Prioritise Patenting! Common Things Companies Forget when Inventing

 

The internet is huge library full of information, consisting of book full of ideas and inventions. More often than not, we are unaware of all the things available, and for companies seeking innovation this can pose problems, especially in regard to patenting and trademarking.

Therefore, we speak with Eleni Kokkini, a Senior Associate at PPT Legal, on concerning aspects her clients are often unaware about, and how she expects the world of IP to change, given the development of Blockchain and AI.

 

What are important compliance issues that clients are often unaware about regarding IP and websites? One of the usual mistakes that clients make is that they confuse the rights acquired through domain name registrations with trademark rights. They often believe that the Greek domain name authorities check the .gr domain name to be registered for conflicts with prior rights. This often leads to inadvertent infringements of third party trademarks. In addition, many internet users and website owners believe that just because they get material and content on the internet, that this material is in the public domain.

 

How can disregarding such issues cause problems? Website owners may be held liable for the infringement of trademark rights or other rights, such as International Nonproprietary Names for Pharmaceutical Substances, geographical indications or trade names. Further, their perception of content found on the internet as belonging to the public domain, may lead to copyright infringement, as well as infringement of publicity and private rights. It must be noted that websites are common targets for lawsuits, due to the visibility of content on the internet. On the other hand, the same visibility makes website owners more vulnerable to becoming victims of infringements, or even losing their IP rights. It is therefore important to know which elements of a website may be protected, under which laws and how.

 

Since the rise of e-commerce, what new issues and problems did clients face? How did you advise them through such issues? One of the most significant issues that clients need to face when doing business in Greece, especially in the e-commerce sector, are the frequent changes in the Greek legislation. For example, a formerly existing requirement for e-commerce businesses to get registered in the Greek Business Registry and provide full identity details of both the business entity and its representatives, that had been introduced in 2014, was abolished recently with effect as of 18 March 2018. What we do in order to protect our clients, is send them short notices with significant changes, which we believe that may affect their business.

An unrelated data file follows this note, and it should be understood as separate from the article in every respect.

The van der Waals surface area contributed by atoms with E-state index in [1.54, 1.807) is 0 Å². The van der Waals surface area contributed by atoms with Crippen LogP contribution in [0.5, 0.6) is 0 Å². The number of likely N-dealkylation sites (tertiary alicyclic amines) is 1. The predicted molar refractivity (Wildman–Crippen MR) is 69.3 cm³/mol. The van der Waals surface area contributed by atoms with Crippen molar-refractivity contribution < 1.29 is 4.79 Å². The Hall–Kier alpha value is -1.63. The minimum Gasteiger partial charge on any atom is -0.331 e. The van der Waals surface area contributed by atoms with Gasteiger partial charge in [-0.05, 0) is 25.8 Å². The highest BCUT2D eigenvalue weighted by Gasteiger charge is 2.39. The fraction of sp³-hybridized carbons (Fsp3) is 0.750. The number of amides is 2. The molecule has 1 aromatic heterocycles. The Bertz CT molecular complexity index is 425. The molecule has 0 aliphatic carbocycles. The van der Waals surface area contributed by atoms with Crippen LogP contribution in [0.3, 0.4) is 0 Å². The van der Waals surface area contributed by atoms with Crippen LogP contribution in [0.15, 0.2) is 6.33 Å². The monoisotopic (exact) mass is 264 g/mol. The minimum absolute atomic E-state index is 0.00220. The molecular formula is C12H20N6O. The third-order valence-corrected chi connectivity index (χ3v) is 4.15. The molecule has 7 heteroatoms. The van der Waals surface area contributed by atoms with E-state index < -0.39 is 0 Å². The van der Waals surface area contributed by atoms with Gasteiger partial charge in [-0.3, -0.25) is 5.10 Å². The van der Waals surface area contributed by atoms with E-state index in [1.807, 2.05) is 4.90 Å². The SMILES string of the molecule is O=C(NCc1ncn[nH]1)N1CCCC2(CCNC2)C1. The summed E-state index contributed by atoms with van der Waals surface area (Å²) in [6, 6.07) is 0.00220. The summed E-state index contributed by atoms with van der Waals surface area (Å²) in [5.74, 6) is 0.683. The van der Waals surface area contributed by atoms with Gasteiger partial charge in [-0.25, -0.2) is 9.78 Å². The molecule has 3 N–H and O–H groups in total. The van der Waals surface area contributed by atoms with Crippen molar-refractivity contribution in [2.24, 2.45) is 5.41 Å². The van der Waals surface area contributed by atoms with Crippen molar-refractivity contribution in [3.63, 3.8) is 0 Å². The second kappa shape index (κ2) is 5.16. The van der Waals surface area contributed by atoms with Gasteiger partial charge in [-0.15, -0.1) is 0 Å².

How do you expect to see the world of IP in the upcoming years? New technologies, such as blockchain and artificial intelligence, create shorter cycles of innovation that companies have to keep up with. Companies will have to optimise their procedures, in order to launch new products in a more speedy and efficient manner and file new trademarks, designs and patents more quickly. This need may put excessive pressure on national and regional patent and trademark offices as well, that will have, in turn, to find ways to keep pace with this increasing need.

 

Is there anything you would like to add?

It is very important for businesses to consult a specialised IP and internet attorney, before going online or launching a new product or service either online or offline. As with any undertaking, prevention is better than cure. This applies to an even more significant extent to intellectual property rights, where the time factor is very important. Furthermore, clients should always keep in mind that doing business in an increasingly global economy may be challenging due to language barriers and different legal systems. Nevertheless, seeking expert advice and working closely with reliable legal partners is a key element to success.

 

Eleni Kokkini, LLM (Heidelberg)

Senior Associate

www.pptlegal.gr

 

Eleni Kokkini joined the law firm PPT Legal in October 2017, after a period of nine years working for a specialised IP boutique law firm in Athens. In her new position as Head of the IP law department of the firm, she brought her long experience acquired in this field.

 

The advantage of working with PPT Legal is the ability to take a multidisciplinary approach to today’s emerging issues in intellectual property and commercial law, as it is a full service commercial and civil law practice.

Leave A Reply